Etymology
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draw (n.)

c. 1400, "act of pulling," from draw (v.). Meaning "game or contest that ends without a winner," is attested first in drawn match (1610s), but the signification is uncertain origin; some speculate it is from withdraw. Hence, as a verb, "to leave (a game, etc.) undecided," from 1837.

Colloquial sense of "anything that can draw a crowd" is from 1881 (from the verb in the related sense). 

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compress (v.)

late 14c., "to press or pack (something) together, force or drive into a smaller compass," from Old French compresser "compress, put under pressure," from Late Latin compressus, past participle of  compressare "to press together," frequentative of comprimere "to squeeze," from com "with, together" (see com-) + premere "to press, hold fast, cover, crowd, compress" (from PIE root *per- (4) "to strike"). Related: Compressed; compressing. Compressed air is attested from 1660s.

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turbine (n.)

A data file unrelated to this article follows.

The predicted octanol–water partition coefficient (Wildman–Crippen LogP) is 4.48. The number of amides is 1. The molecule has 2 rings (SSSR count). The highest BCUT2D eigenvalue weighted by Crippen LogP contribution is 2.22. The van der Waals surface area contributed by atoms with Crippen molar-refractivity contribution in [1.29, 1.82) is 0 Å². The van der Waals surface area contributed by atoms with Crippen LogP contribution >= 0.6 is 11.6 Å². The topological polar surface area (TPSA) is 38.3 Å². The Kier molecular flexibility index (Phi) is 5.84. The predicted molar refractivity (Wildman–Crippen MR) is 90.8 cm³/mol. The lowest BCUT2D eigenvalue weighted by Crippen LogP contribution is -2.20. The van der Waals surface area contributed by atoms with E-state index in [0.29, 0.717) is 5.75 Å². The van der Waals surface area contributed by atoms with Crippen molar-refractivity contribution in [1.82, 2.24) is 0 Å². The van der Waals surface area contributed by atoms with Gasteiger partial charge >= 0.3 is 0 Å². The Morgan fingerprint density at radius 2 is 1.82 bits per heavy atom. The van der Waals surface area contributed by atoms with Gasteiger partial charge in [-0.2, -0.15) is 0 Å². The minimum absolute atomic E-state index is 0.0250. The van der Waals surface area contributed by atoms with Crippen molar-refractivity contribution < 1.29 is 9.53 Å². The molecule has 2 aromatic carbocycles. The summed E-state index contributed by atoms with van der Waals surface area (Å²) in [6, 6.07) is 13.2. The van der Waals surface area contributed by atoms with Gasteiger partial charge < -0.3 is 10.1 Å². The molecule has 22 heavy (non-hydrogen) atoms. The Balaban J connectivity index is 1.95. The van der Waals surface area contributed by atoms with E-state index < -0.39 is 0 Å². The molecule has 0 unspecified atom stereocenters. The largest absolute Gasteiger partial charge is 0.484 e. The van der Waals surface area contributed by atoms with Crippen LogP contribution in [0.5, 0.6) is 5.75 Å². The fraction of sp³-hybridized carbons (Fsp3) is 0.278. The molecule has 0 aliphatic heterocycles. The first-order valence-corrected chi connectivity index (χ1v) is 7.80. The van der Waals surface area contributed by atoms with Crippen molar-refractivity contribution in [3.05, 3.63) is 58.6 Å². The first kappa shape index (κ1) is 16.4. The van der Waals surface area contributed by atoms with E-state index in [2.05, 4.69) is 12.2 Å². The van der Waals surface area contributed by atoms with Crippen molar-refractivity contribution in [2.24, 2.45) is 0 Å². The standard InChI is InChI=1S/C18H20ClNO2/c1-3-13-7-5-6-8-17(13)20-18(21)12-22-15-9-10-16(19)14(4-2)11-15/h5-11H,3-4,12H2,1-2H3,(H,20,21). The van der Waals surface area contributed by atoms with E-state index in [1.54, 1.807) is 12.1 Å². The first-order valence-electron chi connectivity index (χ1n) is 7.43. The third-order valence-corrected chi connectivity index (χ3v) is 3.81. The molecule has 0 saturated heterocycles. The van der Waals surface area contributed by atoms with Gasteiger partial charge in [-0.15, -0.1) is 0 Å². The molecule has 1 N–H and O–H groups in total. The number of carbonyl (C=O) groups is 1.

1838, "waterwheel driven by the impact or reaction of a flowing stream of water," from French turbine (19c.), from Latin turbinem (nominative turbo) "spinning top, eddy, whirlwind, that which whirls," related to turba "turmoil, crowd" (see turbid). Originally applied to a wheel spinning on a vertical axis driven by falling water, later of mechanisms driven by the flow of air. Turbo in reference to gas turbine engines is attested from 1904.

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scrounge (v.)

"to acquire by irregular means," 1915, an alteration of dialectal scrunge "to search stealthily, rummage, pilfer" (1909), which is of uncertain origin. OED reports it probably altered from dialectal scringe "to pry about." Or perhaps it is related to (or a variant of) scrouge, scrooge "push, jostle" (1755, also Cockney slang for "a crowd"), which are probably suggestive of screw, squeeze, etc. Scrounge was popularized in the military during World War I, frequently as a euphemism for "steal." Related: Scrounged; scrounger; scrounging.

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suppress (v.)